The Regency Wardrobe Collection - research - Weeping Willow and Regency parasoles

Freckles were quite unfashionable during the Regency, thus the importance of bonnets and the need for parasols. As I researched Regency parasols I came across ones with long narrow handles, some finely carved. Others had delicate covers, in colored silk, patterned or plain. Some were wide, others small.

Three parasols I saw during my research visit to the store at Bath Fashion Museum

I saw one with beautifully painted oriental imagery and another with a plain white fabric canopy but an ornately carved handle.

For more images of these parasols and others from this visit please see The Hidden Wardrobe

Some, including the printed one shown above, have deadly looking tips which might have made them awkward to carry upside down and yet apparently that was done:

A fashion plate of a lady in a spencer, 1814, with a pagoda shaped parasol.

There is an informative Pinterest board showing many variations of Regency parasols here

And if you were joined by a partner who was lacking his own parasol it seems that you might have headed for a public one.

I originally thought I would tie two pieces in The Regency Wardrobe collection in with references to medicinal herbs and tinctures of the sort I found mentioned in the series of original letters held at The Regency Town House, Hove, from where I conducted much of my research. In the end that was the case but the second piece became a handkerchief called Atishoo, not the dress I planned which I describe at the end of this post.

Reading the letters I was struck in particular by the regular mention of the use and application of bark as a type of medicine. Here is part of one of the letters that mentions it:

"…Poor M[-] [barely legible text] has just been with us, she is better today but very sad when she feels that her boy is really gone. She will I fear be enabled to realise the blessedness of his present state, absent from the body, present with his Lord and Saviour. What comfort all this reassurance gives, we shall never have another occasion to care for our darling. Then take tea with us tomorrow. I am afraid dearest that there would not be much comfort in your coming over. It would be a great fatigue and excitement and would be difficult to divide the time, otherwise how delighted we should be to see you. I have asked James if I might take Rayd to Brighton with me one day before they leave, not at present, he fully consents. I have such a longing to see you dearest, but returning in the dark alone has deterred me, and I shall not go, if you would not feel equal to see me. I think Elis is rather more comfortable and I hope she has slept better since the weather has become calmer. I have had a troublesome gathering in my ear, not so bad as last winter, and I have had an inclination to others about my face. I have had from Godfreys C[-] [barely legible text] a preparation of bark, which I am taking three times a day. MA says Rayd appeared weak today and so soon fatigued and no appetite. If not better, I shall make them have Mrs Ticehurst. Pray tell about the Morton wedding. Mrs M’s silence disputing the gentleman, makes us fancy there may be something strange. I hope both Mr Bevan and yourself dearest feel better for the change. Our love to him, the ladies, and kindred love to you dear dear sister, your truly aff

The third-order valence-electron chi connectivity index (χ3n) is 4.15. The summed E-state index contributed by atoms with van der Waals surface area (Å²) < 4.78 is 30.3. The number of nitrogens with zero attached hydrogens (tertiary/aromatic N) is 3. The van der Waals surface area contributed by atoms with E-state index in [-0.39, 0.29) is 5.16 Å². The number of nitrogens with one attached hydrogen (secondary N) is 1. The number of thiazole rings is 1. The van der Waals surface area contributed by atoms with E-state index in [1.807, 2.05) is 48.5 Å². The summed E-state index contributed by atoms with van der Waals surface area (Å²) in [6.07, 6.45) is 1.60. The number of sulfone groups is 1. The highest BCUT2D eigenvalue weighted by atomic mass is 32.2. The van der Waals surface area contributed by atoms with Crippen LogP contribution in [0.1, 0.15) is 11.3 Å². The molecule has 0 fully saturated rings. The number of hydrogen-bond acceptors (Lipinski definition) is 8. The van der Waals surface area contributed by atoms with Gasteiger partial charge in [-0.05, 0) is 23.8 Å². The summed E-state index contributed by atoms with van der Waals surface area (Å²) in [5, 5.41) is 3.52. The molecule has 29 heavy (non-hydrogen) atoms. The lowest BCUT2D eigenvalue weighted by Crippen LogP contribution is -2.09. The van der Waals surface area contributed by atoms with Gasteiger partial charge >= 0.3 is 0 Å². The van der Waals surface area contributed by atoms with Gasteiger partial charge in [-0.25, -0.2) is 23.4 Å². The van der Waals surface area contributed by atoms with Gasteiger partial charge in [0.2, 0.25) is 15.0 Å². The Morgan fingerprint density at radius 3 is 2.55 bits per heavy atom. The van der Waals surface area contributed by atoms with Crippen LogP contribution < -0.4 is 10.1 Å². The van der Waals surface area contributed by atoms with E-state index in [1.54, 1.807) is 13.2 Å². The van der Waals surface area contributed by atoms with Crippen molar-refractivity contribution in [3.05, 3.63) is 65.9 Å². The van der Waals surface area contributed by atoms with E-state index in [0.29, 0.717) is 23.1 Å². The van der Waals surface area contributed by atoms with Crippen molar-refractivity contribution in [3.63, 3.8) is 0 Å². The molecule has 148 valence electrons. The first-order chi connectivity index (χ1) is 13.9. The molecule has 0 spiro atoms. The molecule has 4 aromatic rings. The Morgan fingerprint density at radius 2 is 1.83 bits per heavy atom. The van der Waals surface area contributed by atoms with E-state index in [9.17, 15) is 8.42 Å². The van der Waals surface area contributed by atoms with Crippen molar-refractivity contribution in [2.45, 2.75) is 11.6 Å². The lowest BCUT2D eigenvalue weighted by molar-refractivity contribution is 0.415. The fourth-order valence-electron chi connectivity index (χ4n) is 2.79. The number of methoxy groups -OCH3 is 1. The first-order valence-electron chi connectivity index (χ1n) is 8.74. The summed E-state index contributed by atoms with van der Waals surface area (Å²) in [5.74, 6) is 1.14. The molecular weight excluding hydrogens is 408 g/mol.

Sibella C. Dewar

Author date:

16 Dec 1856

Postmark date:

16 Dec 1856


Sibella C. Dewar (her sister)


Sarah (nee Dewar, the second Mrs Richard Bevan)


Mrs Richard Bevan, Highcliff Lodge, Brighton"

In the Regency Town House glossary it says: "The use of bark for the treatment of 'nerves' and pain is widespread throughout the letters. It is likely that the bark in question is that of the willow tree. Willow bark contains salicylic acid. A synthetic derivative of this product is the active ingredient in modern aspirin."

That indeed explains its regular use for what would we do today without aspirin or the like! These days it's even possible to find instructions as to how to make your own willow bark aspirin online: